The Jerusalem Address

As promised a few blogs ago I’m officially in things I read in class territory. The Jerusalem Address was written and given by Milan Kundera in 1985 while accepting the Jerusalem Prize for Literature.  This is the first time I’ve written about a speech, but I do think that should tell you something about how interesting and wonderful this speech is. The ideas he presents in it are ones that will be applicable for as long as we read and write, which, I imagine, will be for a very long time.

kundera

My favorite passage from the speech is right at the beginning. Kundera talks about how in Tolstoy’s early draft of Anna Karenina he inserted his personal beliefs about how one should act and everything that happened to Anna was presented as right and well deserved. There was no sympathy for her character.  Of course, in the final draft we see that Anna has become a tragic figure. Sure, she still did wrong and was punished but the reader finds themselves sympathizing.  Tolstoy didn’t have a change of heart about how one should act between the first and second draft.  As Kundera says, “He was listening to…the wisdom of the novel.”

He goes on to discuss how novels should be smarter than the author. Not a vehicle for the authors ideas and morals, but a vehicle for the individuals and ideas of the time to present themselves in their own light. In a good novel the truth presents itself despite the author, not because of the author. As Kundera says, “It (the novel) is the territory where no one possesses the truth, neither Anna nor Karenin, but where everyone has the right to be  understood, both Anna and Karenin.” This is a more perfect way of saying something I’ve believed for a very long time. Reading and writing promotes empathy in a way that cannot be taught or learned any other way. It is the best and most direct way to step in someone’s shoes for a few years and truly understand another viewpoint.

When ever and where ever hate is spread I assume illiteracy is prevalent, because you can’t read the stories of people and also hate them. The emotional pull of narratives can be life changing and I think Milan Kundera explains why that is in his speech. If you know of anyone that needs convincing send them to this speech and if you need reminding it really is worth the read.

Common Place Book Entries

“Every true novelist listens for that supernatural wisdom, which explains why great novels are always a little more intelligent than their authors.  Novelists who are more intelligent than their books should go into another line of work.”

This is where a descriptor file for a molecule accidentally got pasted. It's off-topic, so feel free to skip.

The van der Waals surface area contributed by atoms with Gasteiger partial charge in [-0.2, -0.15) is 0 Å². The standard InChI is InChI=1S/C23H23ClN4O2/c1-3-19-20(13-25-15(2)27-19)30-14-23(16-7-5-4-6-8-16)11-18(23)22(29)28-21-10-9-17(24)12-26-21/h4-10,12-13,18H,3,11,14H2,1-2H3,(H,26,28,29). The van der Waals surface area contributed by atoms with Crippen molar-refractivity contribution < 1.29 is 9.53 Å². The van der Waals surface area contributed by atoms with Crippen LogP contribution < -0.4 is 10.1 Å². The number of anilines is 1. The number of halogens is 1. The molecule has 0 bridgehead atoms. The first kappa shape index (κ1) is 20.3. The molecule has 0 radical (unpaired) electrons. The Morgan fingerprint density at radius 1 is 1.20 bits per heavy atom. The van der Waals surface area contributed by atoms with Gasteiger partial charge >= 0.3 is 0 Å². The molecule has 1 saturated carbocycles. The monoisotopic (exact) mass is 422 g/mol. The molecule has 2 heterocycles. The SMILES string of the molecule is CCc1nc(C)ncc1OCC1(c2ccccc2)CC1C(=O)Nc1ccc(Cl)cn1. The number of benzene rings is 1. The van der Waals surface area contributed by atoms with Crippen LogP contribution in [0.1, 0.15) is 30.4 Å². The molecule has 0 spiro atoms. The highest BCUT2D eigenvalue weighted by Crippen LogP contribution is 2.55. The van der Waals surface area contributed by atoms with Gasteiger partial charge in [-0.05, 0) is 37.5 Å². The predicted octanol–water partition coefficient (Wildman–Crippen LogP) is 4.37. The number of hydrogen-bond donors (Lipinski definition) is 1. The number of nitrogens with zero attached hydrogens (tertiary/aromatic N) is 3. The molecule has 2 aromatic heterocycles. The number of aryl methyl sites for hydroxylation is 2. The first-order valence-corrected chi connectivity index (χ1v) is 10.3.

-Jerusalem Address: The Novel and Europe by Milan Kundera

“It pleases me to think that the art of the novel came into the world as the echo of God’s laughter.”

-Jerusalem Address: The Novel and Europe by Milan Kundera

“Don Quixote thinks, Sancho thinks, and not only the world’s truth but also the truth of their own selves slips away from them.”

-Jerusalem Address: The Novel and Europe by Milan Kundera

“But it is precisely in losing the certainty of truth and the unanimous agreement of others that man becomes and individual.  The novel is the imaginary paradise of individuals.”

-Jerusalem Address: The Novel and Europe by Milan Kundera

“The art inspired by God’s laughter does not by nature serve ideological certitudes, it contradicts them.  Like Penelope, it undoes each night the tapestry that the theologians, philosophers, and learned men have woven the day before.”

-Jerusalem Address: The Novel and Europe by Milan Kundera

“Every novel, like it or not, offers some answer to the question: What is human existence, and wherein does its poetry lie?”

-Jerusalem Address: The Novel and Europe by  Milan Kundera

“The poetry of existence, says Sterne’s novel is in digression.”

-Jerusalem Address: The Novel and Europe by Milan Kundera

“Thus the spirit of an age cannot be judged exclusively by its ideas, its theoretical concepts, without considering its art, and particularly the novel.”

-Jerusalem Address: The Novel and Europe by Milan Kundera

“Hegel was convinced he had grasped the very spirit of universal history.  But Flaubert discovered stupidity.  I daresay that is the greatest discovery of a century so proud of its scientific thought.”

-Jerusalem Address: The Novel and Europe by Milan Kundera

“We can use the title to declare: Modern stupidity means not ignorance but the non thought of received ideas.”

-Jerusalem Address: The Novel and Europe by Milan Kundera

“It is that wisdom of the novel I wanted to honor in this speech of thanks.  But it is time for me to stop.  I was forgetting that God laughs when he sees me thinking.”

-Jerusalem Address: The Novel and Europe by Milan Kundera

 

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